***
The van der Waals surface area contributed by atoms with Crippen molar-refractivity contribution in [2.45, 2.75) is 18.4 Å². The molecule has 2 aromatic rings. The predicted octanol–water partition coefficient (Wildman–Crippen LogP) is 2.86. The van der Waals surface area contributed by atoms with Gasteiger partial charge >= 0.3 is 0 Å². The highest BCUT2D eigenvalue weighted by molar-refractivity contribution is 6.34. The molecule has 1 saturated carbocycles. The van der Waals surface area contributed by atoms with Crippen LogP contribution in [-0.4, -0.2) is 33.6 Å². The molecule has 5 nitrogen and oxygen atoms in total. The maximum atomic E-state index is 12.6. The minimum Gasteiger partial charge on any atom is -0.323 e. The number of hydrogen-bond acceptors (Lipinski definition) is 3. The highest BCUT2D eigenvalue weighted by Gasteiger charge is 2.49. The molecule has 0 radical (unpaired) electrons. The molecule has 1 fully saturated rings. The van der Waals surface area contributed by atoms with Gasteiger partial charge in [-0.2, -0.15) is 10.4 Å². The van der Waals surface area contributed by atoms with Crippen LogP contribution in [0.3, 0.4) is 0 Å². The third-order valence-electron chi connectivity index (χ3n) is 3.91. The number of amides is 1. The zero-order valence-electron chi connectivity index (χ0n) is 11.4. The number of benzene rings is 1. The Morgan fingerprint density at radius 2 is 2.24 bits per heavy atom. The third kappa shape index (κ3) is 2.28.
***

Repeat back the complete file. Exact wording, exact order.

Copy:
The van der Waals surface area contributed by atoms with Crippen molar-refractivity contribution in [2.45, 2.75) is 18.4 Å². The molecule has 2 aromatic rings. The predicted octanol–water partition coefficient (Wildman–Crippen LogP) is 2.86. The van der Waals surface area contributed by atoms with Gasteiger partial charge >= 0.3 is 0 Å². The highest BCUT2D eigenvalue weighted by molar-refractivity contribution is 6.34. The molecule has 1 saturated carbocycles. The van der Waals surface area contributed by atoms with Crippen LogP contribution in [-0.4, -0.2) is 33.6 Å². The molecule has 5 nitrogen and oxygen atoms in total. The maximum atomic E-state index is 12.6. The minimum Gasteiger partial charge on any atom is -0.323 e. The number of hydrogen-bond acceptors (Lipinski definition) is 3. The highest BCUT2D eigenvalue weighted by Gasteiger charge is 2.49. The molecule has 0 radical (unpaired) electrons. The molecule has 1 fully saturated rings. The van der Waals surface area contributed by atoms with Gasteiger partial charge in [-0.2, -0.15) is 10.4 Å². The van der Waals surface area contributed by atoms with Crippen LogP contribution in [0.3, 0.4) is 0 Å². The third-order valence-electron chi connectivity index (χ3n) is 3.91. The number of amides is 1. The zero-order valence-electron chi connectivity index (χ0n) is 11.4. The number of benzene rings is 1. The Morgan fingerprint density at radius 2 is 2.24 bits per heavy atom. The third kappa shape index (κ3) is 2.28.